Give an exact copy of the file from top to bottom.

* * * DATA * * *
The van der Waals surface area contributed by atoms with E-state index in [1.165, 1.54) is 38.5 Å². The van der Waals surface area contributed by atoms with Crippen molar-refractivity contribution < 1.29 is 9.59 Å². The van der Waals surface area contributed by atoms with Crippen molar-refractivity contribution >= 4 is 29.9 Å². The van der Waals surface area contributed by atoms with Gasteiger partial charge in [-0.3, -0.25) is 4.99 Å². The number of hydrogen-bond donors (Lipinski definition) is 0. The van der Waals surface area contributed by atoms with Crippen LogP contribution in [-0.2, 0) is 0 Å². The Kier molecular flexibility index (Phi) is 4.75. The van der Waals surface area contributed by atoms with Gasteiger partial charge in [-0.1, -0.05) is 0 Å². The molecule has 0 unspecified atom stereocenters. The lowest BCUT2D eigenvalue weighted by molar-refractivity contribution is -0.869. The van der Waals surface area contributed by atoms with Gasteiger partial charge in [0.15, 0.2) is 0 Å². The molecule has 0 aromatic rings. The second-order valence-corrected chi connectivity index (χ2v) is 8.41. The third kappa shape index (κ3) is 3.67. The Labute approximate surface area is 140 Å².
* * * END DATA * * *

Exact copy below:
The van der Waals surface area contributed by atoms with E-state index in [1.165, 1.54) is 38.5 Å². The van der Waals surface area contributed by atoms with Crippen molar-refractivity contribution < 1.29 is 9.59 Å². The van der Waals surface area contributed by atoms with Crippen molar-refractivity contribution >= 4 is 29.9 Å². The van der Waals surface area contributed by atoms with Gasteiger partial charge in [-0.3, -0.25) is 4.99 Å². The number of hydrogen-bond donors (Lipinski definition) is 0. The van der Waals surface area contributed by atoms with Crippen LogP contribution in [-0.2, 0) is 0 Å². The Kier molecular flexibility index (Phi) is 4.75. The van der Waals surface area contributed by atoms with Gasteiger partial charge in [-0.1, -0.05) is 0 Å². The molecule has 0 unspecified atom stereocenters. The lowest BCUT2D eigenvalue weighted by molar-refractivity contribution is -0.869. The van der Waals surface area contributed by atoms with Gasteiger partial charge in [0.15, 0.2) is 0 Å². The molecule has 0 aromatic rings. The second-order valence-corrected chi connectivity index (χ2v) is 8.41. The third kappa shape index (κ3) is 3.67. The Labute approximate surface area is 140 Å².